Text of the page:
For starters, markets are likely underplaying the lasting impact that double-digit unemployment will have on consumption. Just in April, the US economy lost every job it created over the entire past decade, and May’s numbers could be just as bad. Sure, some of those will come back quickly, but if the unemployment rate hits 20% in May and then declines towards 10%, is that really a victory?

Then there’s also the risk of second waves, both of virus infections and bankruptcies. If new virus cases flare up again now that most economies have reopened, that could force a return to lockdowns or at least a longer period of mandatory social distancing measures. That matters because if you are a restaurant for example and you can only operate at 50% capacity for many months, then your revenues are also cut in half.

Meanwhile, there’s the potential damage to consumer psychology. How long until people feel safe going back to packed places like malls and cinemas? That might be especially true for more vulnerable segments of the population, like the elderly.

A new cold war?

Geopolitics are huge as well. The US and China are at each other’s throats, with Washington blaming China for the pandemic and Beijing wanting the US to stay out of its affairs in Hong Kong, to name a couple of issues. So far it’s mostly rhetoric, but that might change soon as the White House is about to unveil sanctions against China’s new measures in Hong Kong.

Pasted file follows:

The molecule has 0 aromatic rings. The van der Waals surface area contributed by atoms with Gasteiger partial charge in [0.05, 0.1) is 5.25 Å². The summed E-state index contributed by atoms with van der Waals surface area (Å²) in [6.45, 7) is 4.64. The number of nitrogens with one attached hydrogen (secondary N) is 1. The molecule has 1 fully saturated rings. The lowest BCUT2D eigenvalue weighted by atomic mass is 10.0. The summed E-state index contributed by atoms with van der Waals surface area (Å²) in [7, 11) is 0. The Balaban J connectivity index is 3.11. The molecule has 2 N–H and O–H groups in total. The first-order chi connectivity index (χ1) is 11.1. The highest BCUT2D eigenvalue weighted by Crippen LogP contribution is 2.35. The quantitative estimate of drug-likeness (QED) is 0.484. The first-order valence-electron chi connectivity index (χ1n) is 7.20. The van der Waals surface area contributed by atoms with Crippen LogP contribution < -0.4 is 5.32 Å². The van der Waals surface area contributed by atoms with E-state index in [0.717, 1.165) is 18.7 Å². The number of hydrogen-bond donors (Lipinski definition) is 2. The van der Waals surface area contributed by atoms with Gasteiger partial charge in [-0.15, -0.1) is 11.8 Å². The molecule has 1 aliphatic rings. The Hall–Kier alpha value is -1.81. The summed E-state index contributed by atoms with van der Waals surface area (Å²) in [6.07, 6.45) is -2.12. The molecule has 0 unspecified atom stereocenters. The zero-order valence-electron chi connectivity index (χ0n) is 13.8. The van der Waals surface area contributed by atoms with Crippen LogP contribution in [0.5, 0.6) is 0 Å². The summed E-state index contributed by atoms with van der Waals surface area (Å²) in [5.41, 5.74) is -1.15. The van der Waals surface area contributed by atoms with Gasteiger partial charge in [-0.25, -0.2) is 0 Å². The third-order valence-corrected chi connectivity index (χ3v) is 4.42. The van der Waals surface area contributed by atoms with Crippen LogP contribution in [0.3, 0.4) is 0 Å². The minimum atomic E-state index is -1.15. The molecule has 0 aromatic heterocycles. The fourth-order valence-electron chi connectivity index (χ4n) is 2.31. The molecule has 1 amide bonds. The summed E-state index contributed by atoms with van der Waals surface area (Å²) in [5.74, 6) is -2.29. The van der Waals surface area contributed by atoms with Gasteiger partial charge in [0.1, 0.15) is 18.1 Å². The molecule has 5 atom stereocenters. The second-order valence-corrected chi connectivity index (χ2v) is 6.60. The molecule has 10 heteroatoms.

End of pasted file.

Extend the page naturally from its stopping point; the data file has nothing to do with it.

While those sanctions might be mostly symbolic, tensions are likely to flare up further heading into November’s US election. It’s now clear that Trump’s election strategy is to blame Beijing for the pandemic, and Congress is fully behind him on China matters.

And finally, there’s the stimulus angle. Central banks went ‘all in’ back in March and so did governments, but lately Congress seems to have moved to ‘hold’ as most Republican Senators think they’ve done enough for now. It’s an election year after all so neither party wants to hand a ‘victory’ to the opposition, which means it could be some time before another rescue package comes, if at all.

But a vaccine could change everything

On positive side, the biggest upside risk for markets from here would be a medical breakthrough. While this is probably a longer-term story, if there are credible news of a vaccine or at least an effective treatment, that could lead many previously bearish investors to jump on the bullish bandwagon too.

Remember, if retail investors are truly powering this rally, then a lot of the ‘smart money’ is sitting on the sidelines, waiting for the next shoe to drop.

There’s also the upside risk of stronger economic data. Sure markets ignored the scary data on the way down, but once the numbers start to improve from current depressed levels, investors may begin to react positively to those, as weird as that sounds.

Too far, too fast?

All told, it’s a difficult outlook to navigate. On the one hand, it’s logical that investors will pile into stocks, especially higher quality ones, if bonds are suddenly not attractive at all. On the other hand, that doesn’t really justify stocks trading at such rich valuations, as so many things can go wrong from here.

It might be a classic case of stocks running too far and too fast ahead of fundamentals. The long-term outlook is definitely positive, but in the meantime, it will be difficult for equities that are ‘priced for perfection’ to live up to expectations. The risk of a correction looks elevated.